Sunday, January 26, 2014

Notes on Storytelling and Epic of Gilgamesh

  • The mind's sensitivity to the meaning of life is impaired by fixed notions or perspectives on what it means to be human.
  • The Epic of Gilgamesh opens with the convention of a frame -- a prologue that sets off the story of Gilgamesh's life. By referring to Gilgamesh's own act of writing, the narrator attempts to convince us that Gilgamesh was real and by calling the reader’s attention to the act of telling, the narrator reminds us that the truth of a story might lie in the very fact of it being a story. The frame blurs the distinction between Gilgamesh's world, or the world of the tale, and the reader’s world.
  •  Praising Gilgamesh's accomplishments, the narrator invites us to survey the city of Uruk: "Look at it still today.... Touch the threshold, it is ancient.... Climb upon the wall of Uruk.” The narrator asks the reader to imagine what they are about to hear.
  • Gilgamesh is two-thirds god and one-third man. Gilgamesh is a hero. He is beautiful, courageous, and terrifying. His desires, attributes, and accomplishments make him a representation of the ideals of the people of ancient Mesopotamia.
  •  Gilgamesh is also mortal: he must experience the death of others and die himself. This tells the reader that if someone who is more than human—someone who is an ideal—can reconcile with death then the reader, a human, can.   
  • The gods create Enkidu as a match for Gilgamesh, a second self: "`Let them contend together and leave Uruk in quiet." The plan works in several ways. First, Enkidu prevents Gilgamesh from entering the house of a bride and bridegroom; they fight and then they embrace as friends. Second, Enkidu and Gilgamesh undertake a journey into the forest to confront the terrible Humbaba.
  • While everlasting life is not his destiny, he tells Enkidu. "I will set up my name in the place where the names of famous men are written." Thus Gilgamesh turns his attention away from small personal desires to desires that benefit rather than harm Uruk.
  •  Enkidu teaches Gilgamesh what it means to be human; he teaches him the meaning of love and compassion, the meaning of loss and of growing older, the meaning of mortality.
  •  From its beginnings, Enkidu's story raises many questions on the nature of man. Created of clay and water and dropped into the wilderness, Enkidu is "innocent of mankind," knowing "nothing of cultivated land."
  • He lives in joy with the beasts until a trapper sees that Enkidu is destroying the traps and helping the beasts escape. The trapper needs to tame Enkidu just as the people of Uruk need to tame Gilgamesh, or to redirect his desires.
  • Civilization is less a thing than a process, the transformation of the primitive. Without the primitive, civilization would cease to exist. The Epic of Gilgamesh helps us see past the conventional classifications of "civilized" and "primitive" so that we might recall what each of us gains and loses in developing from one state of being to another.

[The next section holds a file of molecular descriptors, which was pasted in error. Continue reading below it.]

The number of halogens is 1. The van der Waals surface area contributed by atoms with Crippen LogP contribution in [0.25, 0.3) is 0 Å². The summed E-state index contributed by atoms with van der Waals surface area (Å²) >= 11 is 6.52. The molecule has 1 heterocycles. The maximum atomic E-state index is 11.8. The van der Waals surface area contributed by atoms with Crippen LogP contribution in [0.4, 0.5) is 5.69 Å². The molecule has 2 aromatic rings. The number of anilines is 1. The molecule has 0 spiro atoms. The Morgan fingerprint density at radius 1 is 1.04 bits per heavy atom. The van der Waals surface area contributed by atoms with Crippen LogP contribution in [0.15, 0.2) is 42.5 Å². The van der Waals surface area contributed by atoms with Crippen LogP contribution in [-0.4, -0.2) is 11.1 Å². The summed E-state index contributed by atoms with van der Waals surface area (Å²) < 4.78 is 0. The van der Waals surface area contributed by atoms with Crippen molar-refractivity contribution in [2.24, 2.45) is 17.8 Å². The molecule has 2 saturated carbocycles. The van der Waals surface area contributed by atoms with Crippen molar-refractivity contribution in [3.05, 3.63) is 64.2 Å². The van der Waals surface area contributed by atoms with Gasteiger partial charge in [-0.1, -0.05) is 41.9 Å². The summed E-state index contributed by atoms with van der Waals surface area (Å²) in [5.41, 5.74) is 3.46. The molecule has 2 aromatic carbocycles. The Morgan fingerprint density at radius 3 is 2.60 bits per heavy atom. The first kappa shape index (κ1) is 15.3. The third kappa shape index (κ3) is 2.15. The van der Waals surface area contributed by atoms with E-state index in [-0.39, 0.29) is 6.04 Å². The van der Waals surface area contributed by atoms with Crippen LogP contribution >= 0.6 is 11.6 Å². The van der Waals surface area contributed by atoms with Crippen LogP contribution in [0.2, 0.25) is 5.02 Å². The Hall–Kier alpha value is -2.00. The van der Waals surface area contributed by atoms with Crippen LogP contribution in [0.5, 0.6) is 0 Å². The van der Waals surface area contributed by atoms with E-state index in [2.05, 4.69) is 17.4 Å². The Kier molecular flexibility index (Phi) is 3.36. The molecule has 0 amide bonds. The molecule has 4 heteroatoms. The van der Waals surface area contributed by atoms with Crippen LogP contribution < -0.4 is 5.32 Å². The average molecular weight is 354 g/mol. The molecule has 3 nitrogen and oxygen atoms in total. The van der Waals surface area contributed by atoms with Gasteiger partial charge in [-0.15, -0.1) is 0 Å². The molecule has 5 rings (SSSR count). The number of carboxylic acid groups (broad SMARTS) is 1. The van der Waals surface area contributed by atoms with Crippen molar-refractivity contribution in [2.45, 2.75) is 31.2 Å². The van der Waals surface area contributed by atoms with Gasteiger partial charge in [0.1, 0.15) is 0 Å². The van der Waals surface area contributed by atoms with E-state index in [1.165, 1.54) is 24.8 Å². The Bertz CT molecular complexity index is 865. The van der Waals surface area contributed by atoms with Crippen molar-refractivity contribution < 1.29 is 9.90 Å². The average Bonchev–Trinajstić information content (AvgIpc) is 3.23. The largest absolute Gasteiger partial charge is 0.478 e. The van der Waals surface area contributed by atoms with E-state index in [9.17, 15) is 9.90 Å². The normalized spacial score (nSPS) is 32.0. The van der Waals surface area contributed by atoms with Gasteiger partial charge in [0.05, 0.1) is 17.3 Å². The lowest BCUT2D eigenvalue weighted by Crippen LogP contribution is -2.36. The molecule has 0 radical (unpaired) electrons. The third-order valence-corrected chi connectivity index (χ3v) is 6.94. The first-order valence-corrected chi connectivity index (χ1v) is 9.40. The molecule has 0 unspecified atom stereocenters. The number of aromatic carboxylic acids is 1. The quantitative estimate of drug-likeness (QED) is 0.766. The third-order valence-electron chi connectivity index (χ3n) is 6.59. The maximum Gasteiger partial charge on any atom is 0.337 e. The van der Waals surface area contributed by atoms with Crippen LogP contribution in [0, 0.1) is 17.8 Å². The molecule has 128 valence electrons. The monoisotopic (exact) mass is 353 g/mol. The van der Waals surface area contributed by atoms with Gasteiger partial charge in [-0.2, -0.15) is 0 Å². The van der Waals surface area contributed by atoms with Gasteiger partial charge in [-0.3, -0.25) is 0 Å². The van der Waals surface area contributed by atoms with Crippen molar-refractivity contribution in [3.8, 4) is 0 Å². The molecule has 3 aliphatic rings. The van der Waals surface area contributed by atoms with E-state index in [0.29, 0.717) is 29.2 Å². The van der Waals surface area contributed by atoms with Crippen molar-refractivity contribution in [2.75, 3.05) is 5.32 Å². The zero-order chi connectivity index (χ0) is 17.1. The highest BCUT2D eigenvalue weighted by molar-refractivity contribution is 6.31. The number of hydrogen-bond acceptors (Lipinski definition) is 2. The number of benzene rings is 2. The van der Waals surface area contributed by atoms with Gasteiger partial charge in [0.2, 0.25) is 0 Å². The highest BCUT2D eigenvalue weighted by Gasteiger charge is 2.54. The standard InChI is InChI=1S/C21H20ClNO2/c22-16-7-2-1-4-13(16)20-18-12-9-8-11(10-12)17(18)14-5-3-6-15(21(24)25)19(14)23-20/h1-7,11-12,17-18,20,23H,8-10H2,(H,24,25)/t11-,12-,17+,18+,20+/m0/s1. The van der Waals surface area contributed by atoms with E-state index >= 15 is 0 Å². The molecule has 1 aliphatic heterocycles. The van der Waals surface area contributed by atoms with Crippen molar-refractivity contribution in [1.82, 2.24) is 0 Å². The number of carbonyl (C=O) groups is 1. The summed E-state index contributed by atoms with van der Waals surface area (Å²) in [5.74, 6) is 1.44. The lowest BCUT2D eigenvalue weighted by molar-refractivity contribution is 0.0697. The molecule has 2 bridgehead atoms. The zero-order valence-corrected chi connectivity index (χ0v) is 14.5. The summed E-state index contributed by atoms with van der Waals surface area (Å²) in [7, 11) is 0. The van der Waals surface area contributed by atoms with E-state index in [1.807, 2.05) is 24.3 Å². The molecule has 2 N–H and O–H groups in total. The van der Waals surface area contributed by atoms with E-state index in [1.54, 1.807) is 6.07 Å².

• Enkidu is seduced by the harlot and then rejected by the beasts. Recognizing the corruption in himself, civilized man corrupts primitive man to weaken him and make him one of his own. Yet for Enkidu as for human beings in general, sexual desire leads to domesticity, or love.
  • Ultimately, Enkidu's journey out of the wilderness and his adventure with Gilgamesh lead to his death, and, looking back in his sickness, Enkidu curses the walls of the city. Yet Shamash, the Sun God, reminds Enkidu that he would have never met Gilgamesh if he stayed in the wilderness and that Enkidu will be mourned by the people of Uruk and Gilgamesh.
  • Gilgamesh goes on a search for everlasting life. Two-thirds god, he is able to go farther than any ordinary human being.
  • Beside the sea, Gilgamesh meets Siduri, "the woman of the vine, the maker of wine," who reminds him of the meaningfulness of being human, "As for you, Gilgamesh, fill your belly with good things; day and night, night and day, dance and be merry, feast and rejoice. Let your clothes be fresh, bathe yourself in water, cherish the little child that holds your hand, and make your wife happy in your embrace; for this too is the lot of man.”
  • Utnapishtim reveals the mystery of his own possession of everlasting life. He tells Gilgamesh the story of the flood, of the time when the gods, unable to sleep for the uproar raised by mankind, agreed to destroy mankind, and would have succeeded had not Ea, one of man's creators, instructed Utnapishtim to build a boat and "take up into [it] the seed of all living creatures." The story is familiar not only because it anticipates Noah's story in the book of Genesis, but because it is the story of life, the story of destruction and renewal.
  • A serpent rises up and snatches away the plant that gives immortal life; immediately it sloughs its skin and returns to the well. This story is familiar, not only because we recognize this snake as a precursor of the more sinister one that appears in the Garden of Eden, but because we comprehend it as a symbol. The snake’s sloughing of its skin represents nature's pattern of regeneration.

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